Integrated Power Systems > Definition Of Solar Terms

A basic knowledge of the definition of solar terms can go a long way.

Ah: amp hour

Amps: a unit of electrical current or volume

Dynamic Head: the “net” head under actual working conditions. This # is always less than static head and is a result of friction losses in the penstock.

Flow: the quantity of water flowing through the nozzles in the hydro. Leaks don’t count. Most residential sized systems are measured in gallons per minute (GPM). Larger systems are measured in CFS (cubic feet per second). 450 GPM. = I CFS

Head: the vertical component or elevation change between the intake and the hydro-generator measured in feet or pounds per square inch (PSI) of pressure at the nozzle in the hydro. For those of you on the metric system, you will have to make your own conversions. 1 PSI = 2.31 feet of head. 1 foot of head = .433 PSI

kW: kilowatt, one thousand watts

kWh & Ah: By convention: amps, volts, and watts are instantaneous measurements of electrical energy. Over time, we commonly use: watt hours, kilowatt hours, and amp hours. One kilowatt-hour (kWh) equals the amount of electricity needed to burn a 100 watt light bulb for 10 hours. Amp hours is easier to understand and keep track of. For example, if your hydro is producing 5 amps for 24 hours, you have added (5 X 24) amp hours into your systems batteries which can be used or stored for later.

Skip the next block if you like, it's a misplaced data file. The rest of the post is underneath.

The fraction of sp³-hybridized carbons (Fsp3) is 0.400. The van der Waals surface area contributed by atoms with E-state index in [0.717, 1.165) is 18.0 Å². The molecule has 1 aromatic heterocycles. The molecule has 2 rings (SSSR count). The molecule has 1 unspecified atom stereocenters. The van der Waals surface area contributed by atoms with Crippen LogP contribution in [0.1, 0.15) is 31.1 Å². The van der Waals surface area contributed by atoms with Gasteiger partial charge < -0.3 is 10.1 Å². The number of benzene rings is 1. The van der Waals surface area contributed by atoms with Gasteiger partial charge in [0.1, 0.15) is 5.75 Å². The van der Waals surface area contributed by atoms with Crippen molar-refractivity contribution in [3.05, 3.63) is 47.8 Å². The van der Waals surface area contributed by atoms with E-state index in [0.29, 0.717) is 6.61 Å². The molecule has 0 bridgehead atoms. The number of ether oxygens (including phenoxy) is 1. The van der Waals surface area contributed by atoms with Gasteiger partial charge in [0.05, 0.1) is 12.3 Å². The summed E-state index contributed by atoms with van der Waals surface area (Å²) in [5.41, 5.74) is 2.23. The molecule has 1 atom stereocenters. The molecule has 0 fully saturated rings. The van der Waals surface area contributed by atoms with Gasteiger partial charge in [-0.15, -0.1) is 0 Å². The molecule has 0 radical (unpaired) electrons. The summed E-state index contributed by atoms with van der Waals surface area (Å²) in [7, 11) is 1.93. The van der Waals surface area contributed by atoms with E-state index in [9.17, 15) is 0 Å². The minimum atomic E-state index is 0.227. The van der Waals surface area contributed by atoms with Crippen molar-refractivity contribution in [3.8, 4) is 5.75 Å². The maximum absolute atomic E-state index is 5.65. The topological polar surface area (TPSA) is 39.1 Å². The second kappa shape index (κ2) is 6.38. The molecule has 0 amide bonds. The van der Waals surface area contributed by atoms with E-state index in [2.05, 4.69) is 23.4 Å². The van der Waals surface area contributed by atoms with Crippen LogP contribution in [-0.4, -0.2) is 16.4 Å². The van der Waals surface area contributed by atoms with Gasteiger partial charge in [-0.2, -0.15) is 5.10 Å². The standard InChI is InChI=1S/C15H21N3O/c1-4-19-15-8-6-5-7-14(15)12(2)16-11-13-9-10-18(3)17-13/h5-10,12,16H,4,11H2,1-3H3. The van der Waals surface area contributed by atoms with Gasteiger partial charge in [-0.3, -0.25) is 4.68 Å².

MPPT: maximum power point tracking

Ohms: a unit of electrical impedance. Ohms law states that 12 volts through 4 ohms impedance will allow 3 amps of current to flow. It is necessary to understand voltage drop in a run of wire and Ohms law is fundamental.

Penstock: a pipe or conduit used to carry water to a water wheel or turbine

PV: photovoltaic

Photovoltaic Module: solar panel

RE Source: renewable energy source

Solar Array: a group of solar panels

Static Head: Head measurement at 0 flow rate

Volts: a unit of electrical force, Volts = Amps x Ohms

Watts: a unit of power and is a product of amps x volts, for example: 4 amps at 12 volts = 48 watts.

 Power (watts) = Amps x Volts

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